Young, ambitious and helming their first restaurants, three rule-breaking chefs tell us what makes them so different from the pack

There’s nothing easy about running a successful restaurant business, especially in a competitive market like Singapore. Its variety when it comes to cuisine styles is internationally renowned, but that only makes it harder for consumers here to choose or, for that matter, frequent a favourite restaurant while finding time to try out new ones. On the bright side, the market’s fertile blend of concepts and cuisines is the ideal breeding ground for talented young chefs looking to blaze their own trails. 

The likes of Ivan Brehm of Nouri, whose “crossroads cooking” style—a personal celebration of our shared culinary heritage—has earned him an even larger band of fans, not to mention a Michelin star within the first year of opening and a spot on this year’s Asia’s 50 Best list. Embracing creative diversity has also made it possible for chefs like Shigeru Koizumi of Esora to proffer a brave and genuine expression of contemporary Japanese fare and to shine—earning it the Best New Restaurant accolade at last year’s T.Dining Best Restaurants Awards. We spotlight more talents who stand out amid strong competition.

Fernando Arévalo, 34

It’s not often that a restaurant comes along to change the way you think about fine dining. El Bulli did it. And now chef-owner Fernando Arévalo has adopted the same freedom of “author’s cuisine” to express his trans-border, multi-dimensional creative menu at his first solo adventure.
“Change comes from a detailed, experienced and analytical way of looking at restaurants,” says the thoughtful Colombian chef, whose aim of improving the restaurant experience is paying off, reaching out to diners who may arrive with some scepticism, but leave with an awakened sense of the pleasures of dining well. At the risk of giving away some of the surprises, the experience begins with two consecutive courses that are visually identical. Some customers try to push back the dish or even get frustrated at the perceived mistake in service. “It’s not good enough to give people what they think they want—if you make the rules, we’d be mediocre.”  

Change comes from a detailed, experienced and analytical way of looking at restaurants
Fernando Arévalo, Preludio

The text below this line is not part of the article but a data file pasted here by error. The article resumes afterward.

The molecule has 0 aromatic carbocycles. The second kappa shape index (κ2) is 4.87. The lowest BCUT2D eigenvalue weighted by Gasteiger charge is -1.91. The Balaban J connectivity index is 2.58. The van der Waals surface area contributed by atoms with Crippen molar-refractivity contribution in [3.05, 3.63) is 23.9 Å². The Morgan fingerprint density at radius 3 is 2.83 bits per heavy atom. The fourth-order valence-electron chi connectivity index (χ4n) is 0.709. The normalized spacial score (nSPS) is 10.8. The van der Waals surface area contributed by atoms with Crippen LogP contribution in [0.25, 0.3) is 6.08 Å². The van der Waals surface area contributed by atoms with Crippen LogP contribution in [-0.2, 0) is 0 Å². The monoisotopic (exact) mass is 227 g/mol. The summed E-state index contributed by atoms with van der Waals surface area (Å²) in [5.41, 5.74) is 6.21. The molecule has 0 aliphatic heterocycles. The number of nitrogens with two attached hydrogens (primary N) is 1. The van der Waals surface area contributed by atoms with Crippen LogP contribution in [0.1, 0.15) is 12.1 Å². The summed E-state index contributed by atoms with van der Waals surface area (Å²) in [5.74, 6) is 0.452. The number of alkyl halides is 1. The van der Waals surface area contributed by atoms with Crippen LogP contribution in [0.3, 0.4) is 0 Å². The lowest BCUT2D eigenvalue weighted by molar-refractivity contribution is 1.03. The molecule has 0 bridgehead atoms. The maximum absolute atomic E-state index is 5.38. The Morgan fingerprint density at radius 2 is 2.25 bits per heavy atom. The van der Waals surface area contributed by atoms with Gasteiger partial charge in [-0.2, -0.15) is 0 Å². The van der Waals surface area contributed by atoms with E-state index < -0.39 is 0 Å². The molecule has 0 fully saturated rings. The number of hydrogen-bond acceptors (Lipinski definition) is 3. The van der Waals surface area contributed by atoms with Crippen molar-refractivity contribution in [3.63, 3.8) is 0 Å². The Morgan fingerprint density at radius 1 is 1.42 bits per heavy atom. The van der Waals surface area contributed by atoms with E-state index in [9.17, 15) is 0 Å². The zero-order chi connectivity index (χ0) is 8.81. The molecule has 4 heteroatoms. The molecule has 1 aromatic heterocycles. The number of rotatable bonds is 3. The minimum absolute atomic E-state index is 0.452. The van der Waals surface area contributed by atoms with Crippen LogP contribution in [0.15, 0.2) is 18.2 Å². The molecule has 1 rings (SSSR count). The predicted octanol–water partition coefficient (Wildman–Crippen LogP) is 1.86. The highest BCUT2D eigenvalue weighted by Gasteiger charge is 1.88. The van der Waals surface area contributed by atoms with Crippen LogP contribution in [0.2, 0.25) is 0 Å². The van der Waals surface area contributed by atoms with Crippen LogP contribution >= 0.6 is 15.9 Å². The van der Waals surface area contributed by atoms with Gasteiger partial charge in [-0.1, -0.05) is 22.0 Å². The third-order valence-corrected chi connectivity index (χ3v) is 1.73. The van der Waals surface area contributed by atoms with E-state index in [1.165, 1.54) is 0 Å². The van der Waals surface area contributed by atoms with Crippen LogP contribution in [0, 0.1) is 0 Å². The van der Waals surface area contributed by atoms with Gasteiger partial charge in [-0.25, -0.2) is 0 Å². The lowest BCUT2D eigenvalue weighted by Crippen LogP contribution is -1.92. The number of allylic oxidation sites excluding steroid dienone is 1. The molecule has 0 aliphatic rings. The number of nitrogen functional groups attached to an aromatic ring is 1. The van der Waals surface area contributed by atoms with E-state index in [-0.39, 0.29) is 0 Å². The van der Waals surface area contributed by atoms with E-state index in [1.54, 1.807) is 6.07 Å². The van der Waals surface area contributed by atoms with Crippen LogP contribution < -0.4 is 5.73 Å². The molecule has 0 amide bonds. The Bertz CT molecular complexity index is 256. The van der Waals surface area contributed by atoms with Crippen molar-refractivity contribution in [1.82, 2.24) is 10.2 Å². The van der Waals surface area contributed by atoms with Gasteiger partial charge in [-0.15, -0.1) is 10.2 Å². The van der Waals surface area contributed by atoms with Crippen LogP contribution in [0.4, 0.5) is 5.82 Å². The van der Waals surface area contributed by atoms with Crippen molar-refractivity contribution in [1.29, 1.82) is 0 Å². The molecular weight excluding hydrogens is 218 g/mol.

To get away from being hemmed in by a cuisine, Preludio is characterised by ‘chapters’, of which the first is Monochrome. It has proven to be liberating for the team, as they have created strong concepts that would otherwise not have come to light. Bone marrow, for example, is not simply served as is. Veal bones are soaked in salted water, then sous vide’d and roasted, and further grill blasted. Only then is the marrow removed and seasoned with thyme and lemon juice to accentuate its elemental flavours. It’s paired with 10-day fermented chanterelle mushrooms, an espuma spun from porcini mushroom trimmings and russet potatoes, and aged Oscietra Sturia caviar. A customer who refused to eat bone marrow discovered to her astonishment that this was, in fact, her favourite dish.   
“When some people hear about the Monochrome menu, they might think it’s a gimmick but it’s never been about the colour palette. It’s about bringing food to a higher level, using this concept to inspire us.”   

Preludio | 182 Cecil Street, #03-01/02 Frasers Tower, Singapore 069547 | 6904 5686

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Keirin Buck
Above Keirin Buck

Keirin Buck, 32
Le Bon Funk

Food from scratch, made to look deceptively simple, is Keirin Buck’s calling card. “I don’t try to fluff anything, in fact, I think my dishes look kinda ugly,” he laughs, noting how he favours using big strong-flavoured herbs with well-developed accents. For instance, peas that are cooked to its ideal state may split, look grey inside and not be perfectly round, but they taste its best.